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Central Veterinary Associates Urges Prevention in Face of Pending Dogs Heartworm Medication Shortage

In the light of recent reports that a medication used for heartworm treatment in dogs is in short supply after the manufacturer stopped production this month, Central Veterinary Associates iurges the public to take preventative measures for pets.

 
PRLog - Aug. 25, 2011 - PATCHOGUE, N.Y. -- VALLEY STREAM, NY — In the light of recent reports that a medication used for the treatment of heartworm in dogs is in short supply after the manufacturer stopped production this month, Central Veterinary Associates is urging its clients and the public to take preventative measures for their pets.

Earlier this month, Merial, a producer of animal health products based in Duluth, Georgia, stated that there has been a shortage of melarsomine — the active ingredient in immiticide, the only FDA-approved medication for the treatment of canine heartworm disease. The shortage is expected to last indefinitely.

Merial has notified veterinarians of the shortage earlier this month. The company is working with the FDA to find a new supplier, but said that could take weeks or months. Any requests for immiticide must be made directly to the company by the pet’s veterinarian.

Heartworm disease occurs when adult female heartworms release their young (called microfilaire) into an animal’s bloodstream. The mosquito becomes infected with the young heartworm while taking blood meal from the infected animal. The microfilaire then matures to the infective larval stage within the mosquito. After that, the mosquito bites another animal and the larvae enter through the bite wound. It takes a little over six months for the larvae to mature into adult worms. In dogs, the worms may live up to seven years and grow as long as 12 inches.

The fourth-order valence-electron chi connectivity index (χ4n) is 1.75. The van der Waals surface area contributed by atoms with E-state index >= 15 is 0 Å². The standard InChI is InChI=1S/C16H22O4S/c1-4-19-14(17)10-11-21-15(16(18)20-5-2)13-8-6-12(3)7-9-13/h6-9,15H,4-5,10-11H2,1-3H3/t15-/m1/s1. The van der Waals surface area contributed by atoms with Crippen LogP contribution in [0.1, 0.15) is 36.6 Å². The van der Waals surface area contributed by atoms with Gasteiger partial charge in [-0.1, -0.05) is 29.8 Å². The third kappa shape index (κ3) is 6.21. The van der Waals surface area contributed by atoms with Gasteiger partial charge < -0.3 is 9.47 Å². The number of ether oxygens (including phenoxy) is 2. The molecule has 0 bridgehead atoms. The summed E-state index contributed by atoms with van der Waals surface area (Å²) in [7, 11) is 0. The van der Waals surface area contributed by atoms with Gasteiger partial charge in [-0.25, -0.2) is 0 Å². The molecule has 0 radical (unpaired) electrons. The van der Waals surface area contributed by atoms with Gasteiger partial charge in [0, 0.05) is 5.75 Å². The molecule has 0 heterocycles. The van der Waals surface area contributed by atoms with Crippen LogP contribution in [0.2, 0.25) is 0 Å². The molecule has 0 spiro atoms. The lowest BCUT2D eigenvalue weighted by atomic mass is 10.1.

Dogs who may have been recently infected may exhibit no signs of the disease, while heavily infected dogs may eventually show clinical signs, including a mild, persistent cough, reluctance to move or exercise, fatigue after only moderate exercise, reduced appetite and weight loss.

To check your pet for heartworm, bring it to a veterinarian who will test the animal before being prescribed a heartworm preventive. These preventives may include the form of a pill (ivermectin or milbemycin oxime), a topical liquid that can be applied onto the pet by the owner (selamectin or moxidectin) or an injectable (ProHeart 6), which is only used for dogs. For a dog, a test might be as simple as a blood test. The FDA emphasizes that these are preventive measures and are not to be considered as a replacement for treatment.

“Heartworm disease is very deadly for all types of pets — dogs, cats and ferrets,” said Aaron Vine, DVM, Practitioner of Veterinary Medicine, Central Veterinary Associates. “With the treatment of heartworm disease now out of production, there may not be a cure for quite some time, making routine prevention the only ‘cure’ for now or off-label medications, which are not as safe or effective.”

For more information or to make an appointment, call 1 (888) 4CVA-PET (428-2738) or visit www.centralvets.com.

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About Central Veterinary Associates, P.C.
Central Veterinary Associates, P.C. is a 24-hour, full-service hospital that provides optimal small animal medicine, including exotic medicine. The main hospital is located in Valley Stream, which provides 24-hour care at its state-of-the-art facility. Central Veterinary Associates also has other convenient locations in Great Neck, Bayside, Forest Hills, Far Rockaway and Belle Harbor. The hospital features intensive care units and intravenous infusion pumps and offers state-of-the-art radiology, endoscopy, ultrasonography, otoscopy and dentistry services. Central Veterinary Associates has over 100 staff members, including 14 veterinarians, as well as a board-certified radiologist and surgeon. For more information, call 1 (888) 4CVA-PET (428-2738) or visit www.centralvets.com.

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Location:Patchogue - New York - United States
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Tags:pets, dog, heartworm, veterinary, central veterinary associates, veterinarian, medication shortage, dogs
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